A wise woman once said, ‘A woman who cuts her hair is about to change her life’.
Said wise woman was the one and only, Coco Chanel, the same woman who offered us many a nugget of wisdom and it turns out that, like most things, she was on to something.
There’s no better way to enter a new chapter in your life than by embracing a major beauty change and for the quickest, most effective results, our first stop is our hair.
Post break up, you’re ready to embrace that blunt bob especially since your now ex spent so much of the relationship trying to persuade you not to. You were smart enough to get rid of him so leaving behind those luscious locks he apparently loved so much seems the logical (revenge driven) thing to do. Take a look at Katy Perry who, following her split from Orlando Bloom, ditched her mid-length style and unveiled a punk like crop, not dissimilar to fellow A-Listers Rihanna, Miley Cyrus and Scarlett Johansson following break ups.
Then there’s the new job colour change. You’ve graduated. You’ve entered the big bad world. There’s no better time than while embracing your entrance to adult life to take the leap from jet black hair to icy (traumatised) blonde, breaking your hairdresser’s heart along the way.
Then comes the infamous pregnancy chop. Long hair just doesn’t seem practical anymore and with all of the changes going on with your body and overall appearance, your hair is the one thing you can control during a time of massive change so why wouldn’t you welcome a new ‘do with welcome arms while six months pregnant?
Whatever your reasoning, no major makeover comes without a period of extensive planning, Pinterest pinning and a little emotional wobble thrown in for good measure.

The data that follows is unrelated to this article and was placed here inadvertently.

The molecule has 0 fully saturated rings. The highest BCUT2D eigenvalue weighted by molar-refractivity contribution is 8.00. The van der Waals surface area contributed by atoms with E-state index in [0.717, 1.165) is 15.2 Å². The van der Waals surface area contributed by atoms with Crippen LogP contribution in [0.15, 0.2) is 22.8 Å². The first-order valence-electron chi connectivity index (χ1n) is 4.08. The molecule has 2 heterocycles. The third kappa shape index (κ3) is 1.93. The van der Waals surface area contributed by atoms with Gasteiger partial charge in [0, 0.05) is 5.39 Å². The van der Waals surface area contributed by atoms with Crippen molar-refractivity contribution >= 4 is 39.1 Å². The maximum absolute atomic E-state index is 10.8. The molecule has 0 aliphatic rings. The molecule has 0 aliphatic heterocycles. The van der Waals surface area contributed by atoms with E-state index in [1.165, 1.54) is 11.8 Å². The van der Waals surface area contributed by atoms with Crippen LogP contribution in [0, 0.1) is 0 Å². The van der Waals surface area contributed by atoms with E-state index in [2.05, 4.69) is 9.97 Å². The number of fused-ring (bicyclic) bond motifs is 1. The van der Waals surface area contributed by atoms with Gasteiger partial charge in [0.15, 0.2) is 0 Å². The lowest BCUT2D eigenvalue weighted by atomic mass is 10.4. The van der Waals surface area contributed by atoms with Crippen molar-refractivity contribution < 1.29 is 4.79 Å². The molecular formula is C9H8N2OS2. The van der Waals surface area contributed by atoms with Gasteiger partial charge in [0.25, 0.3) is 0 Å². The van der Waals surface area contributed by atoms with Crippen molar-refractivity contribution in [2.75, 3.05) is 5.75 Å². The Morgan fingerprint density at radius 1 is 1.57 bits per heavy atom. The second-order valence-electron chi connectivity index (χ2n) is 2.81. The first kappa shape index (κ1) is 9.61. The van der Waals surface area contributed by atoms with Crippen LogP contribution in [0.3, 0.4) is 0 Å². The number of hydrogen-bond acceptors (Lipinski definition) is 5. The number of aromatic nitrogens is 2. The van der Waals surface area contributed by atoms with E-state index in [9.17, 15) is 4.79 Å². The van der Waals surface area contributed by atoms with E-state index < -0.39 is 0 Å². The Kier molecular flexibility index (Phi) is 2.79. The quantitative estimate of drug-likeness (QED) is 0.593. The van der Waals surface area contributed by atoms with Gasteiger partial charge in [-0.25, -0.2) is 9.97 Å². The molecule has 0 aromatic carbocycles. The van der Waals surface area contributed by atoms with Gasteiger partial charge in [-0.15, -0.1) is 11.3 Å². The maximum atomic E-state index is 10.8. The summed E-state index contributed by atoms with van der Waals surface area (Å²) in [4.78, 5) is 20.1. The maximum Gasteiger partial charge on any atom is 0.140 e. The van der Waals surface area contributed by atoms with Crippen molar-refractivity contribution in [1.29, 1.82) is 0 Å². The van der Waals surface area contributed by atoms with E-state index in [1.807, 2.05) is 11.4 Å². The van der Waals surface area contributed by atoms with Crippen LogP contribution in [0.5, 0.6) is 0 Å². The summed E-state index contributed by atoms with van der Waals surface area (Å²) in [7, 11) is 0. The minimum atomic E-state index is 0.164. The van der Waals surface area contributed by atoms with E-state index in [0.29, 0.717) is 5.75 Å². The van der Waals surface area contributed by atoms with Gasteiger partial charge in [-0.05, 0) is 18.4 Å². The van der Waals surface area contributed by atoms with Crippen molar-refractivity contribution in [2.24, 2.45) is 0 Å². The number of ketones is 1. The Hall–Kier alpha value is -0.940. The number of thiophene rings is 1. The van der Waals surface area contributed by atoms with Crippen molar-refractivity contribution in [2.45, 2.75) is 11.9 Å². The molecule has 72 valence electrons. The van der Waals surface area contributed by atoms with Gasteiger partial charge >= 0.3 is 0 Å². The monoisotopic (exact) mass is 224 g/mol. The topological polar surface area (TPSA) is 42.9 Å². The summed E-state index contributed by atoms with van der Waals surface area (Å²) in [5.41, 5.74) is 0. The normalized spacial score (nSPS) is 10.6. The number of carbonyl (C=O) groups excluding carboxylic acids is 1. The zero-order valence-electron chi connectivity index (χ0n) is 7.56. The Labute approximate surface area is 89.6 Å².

Your hair is such a prominent feature of your overall look and identity. For some, it’s even their defining feature. So it’s no surprise that when the need for an identity overhaul comes calling, a dramatic hair change triggers both empowering and emotional reactions.
It’s intrinsic connection to our general sense of attractiveness closely connects our hair to our confidence and self-esteem. When we think about confidence we think about control and while a slowing metabolism, emergence of summer freckles and the appearance of our skin are all things we have little to no control over, our hair and it’s endless options for change is something we can take into our own hands (or those of our trusted hairdressers) and take control of.
For some a dramatic hair change can bring with it a period of mourning particularly when the change has been an emotionally driven, impulsive decision. For others it brings feelings of elation and empowerment, some going so far as experiencing a feeling of freedom reignited within them.
To the outside world it may seem insignificant and possibly even absurd that an act of vanity can have such a profound effect on someone’s emotions. A change in appearance has the greatest impact visually. It’s how we express ourselves and assert our independence to the world and Hollywood backs us up. Take Carrie Bradshaw; stood up at the alter by the man she’s been chasing for over 10 years, the final straw in their tumultuous relationship. She changes her phone number, moves back to her own one bed sanctuary on the Upper East Side but most importantly, she parts ways with her signature blonde curls and embarks on her new life sporting luxurious, brunette locks.
Hollywood gets it. Act one and the lives of the characters are either falling apart or painfully dull. Glam squad and makeover montages enter and BAM! by act two all is right with their lives again.
Hair cuts change lives. Hairdressers see it all the time. They know better than anyone else that a hair cut or dramatic colour change signifies so much more than that for their client. They understand that this is a vital part of the process in shedding the burden of who they used to be and the new persona they’re ready to take on.
In these moments of change, it’s not just about a new look, it’s about starting a new life.
Today, we take on the chop. Tomorrow, the world. A woman with a fresh cut is not to be messed with.